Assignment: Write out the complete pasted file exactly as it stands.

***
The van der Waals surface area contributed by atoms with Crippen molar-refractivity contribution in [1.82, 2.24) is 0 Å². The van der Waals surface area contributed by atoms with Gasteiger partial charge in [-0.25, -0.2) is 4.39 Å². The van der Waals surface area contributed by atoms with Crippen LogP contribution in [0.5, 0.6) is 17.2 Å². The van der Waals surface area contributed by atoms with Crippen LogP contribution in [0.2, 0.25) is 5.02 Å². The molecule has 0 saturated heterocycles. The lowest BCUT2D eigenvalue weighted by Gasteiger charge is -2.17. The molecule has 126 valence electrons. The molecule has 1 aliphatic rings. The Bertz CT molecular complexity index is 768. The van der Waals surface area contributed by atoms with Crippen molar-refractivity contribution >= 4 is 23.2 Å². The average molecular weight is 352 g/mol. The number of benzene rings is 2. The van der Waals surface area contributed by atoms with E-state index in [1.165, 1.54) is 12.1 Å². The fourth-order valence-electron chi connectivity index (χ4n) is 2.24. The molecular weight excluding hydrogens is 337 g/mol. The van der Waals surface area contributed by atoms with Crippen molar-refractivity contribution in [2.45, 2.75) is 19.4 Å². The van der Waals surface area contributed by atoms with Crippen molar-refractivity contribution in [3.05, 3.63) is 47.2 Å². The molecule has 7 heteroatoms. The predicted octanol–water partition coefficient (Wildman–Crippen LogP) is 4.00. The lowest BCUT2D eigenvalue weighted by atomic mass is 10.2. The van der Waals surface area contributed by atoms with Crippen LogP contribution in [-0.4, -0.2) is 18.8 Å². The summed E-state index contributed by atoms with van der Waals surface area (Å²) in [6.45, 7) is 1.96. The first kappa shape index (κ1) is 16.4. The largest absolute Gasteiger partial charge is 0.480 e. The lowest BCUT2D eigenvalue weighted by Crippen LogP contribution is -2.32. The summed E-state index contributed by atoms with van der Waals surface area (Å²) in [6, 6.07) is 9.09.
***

The van der Waals surface area contributed by atoms with Crippen molar-refractivity contribution in [1.82, 2.24) is 0 Å². The van der Waals surface area contributed by atoms with Gasteiger partial charge in [-0.25, -0.2) is 4.39 Å². The van der Waals surface area contributed by atoms with Crippen LogP contribution in [0.5, 0.6) is 17.2 Å². The van der Waals surface area contributed by atoms with Crippen LogP contribution in [0.2, 0.25) is 5.02 Å². The molecule has 0 saturated heterocycles. The lowest BCUT2D eigenvalue weighted by Gasteiger charge is -2.17. The molecule has 126 valence electrons. The molecule has 1 aliphatic rings. The Bertz CT molecular complexity index is 768. The van der Waals surface area contributed by atoms with Crippen molar-refractivity contribution >= 4 is 23.2 Å². The average molecular weight is 352 g/mol. The number of benzene rings is 2. The van der Waals surface area contributed by atoms with E-state index in [1.165, 1.54) is 12.1 Å². The fourth-order valence-electron chi connectivity index (χ4n) is 2.24. The molecular weight excluding hydrogens is 337 g/mol. The van der Waals surface area contributed by atoms with Crippen molar-refractivity contribution in [2.45, 2.75) is 19.4 Å². The van der Waals surface area contributed by atoms with Crippen molar-refractivity contribution in [3.05, 3.63) is 47.2 Å². The molecule has 7 heteroatoms. The predicted octanol–water partition coefficient (Wildman–Crippen LogP) is 4.00. The lowest BCUT2D eigenvalue weighted by atomic mass is 10.2. The van der Waals surface area contributed by atoms with Crippen LogP contribution in [-0.4, -0.2) is 18.8 Å². The summed E-state index contributed by atoms with van der Waals surface area (Å²) in [6.45, 7) is 1.96. The first kappa shape index (κ1) is 16.4. The largest absolute Gasteiger partial charge is 0.480 e. The lowest BCUT2D eigenvalue weighted by Crippen LogP contribution is -2.32. The summed E-state index contributed by atoms with van der Waals surface area (Å²) in [6, 6.07) is 9.09.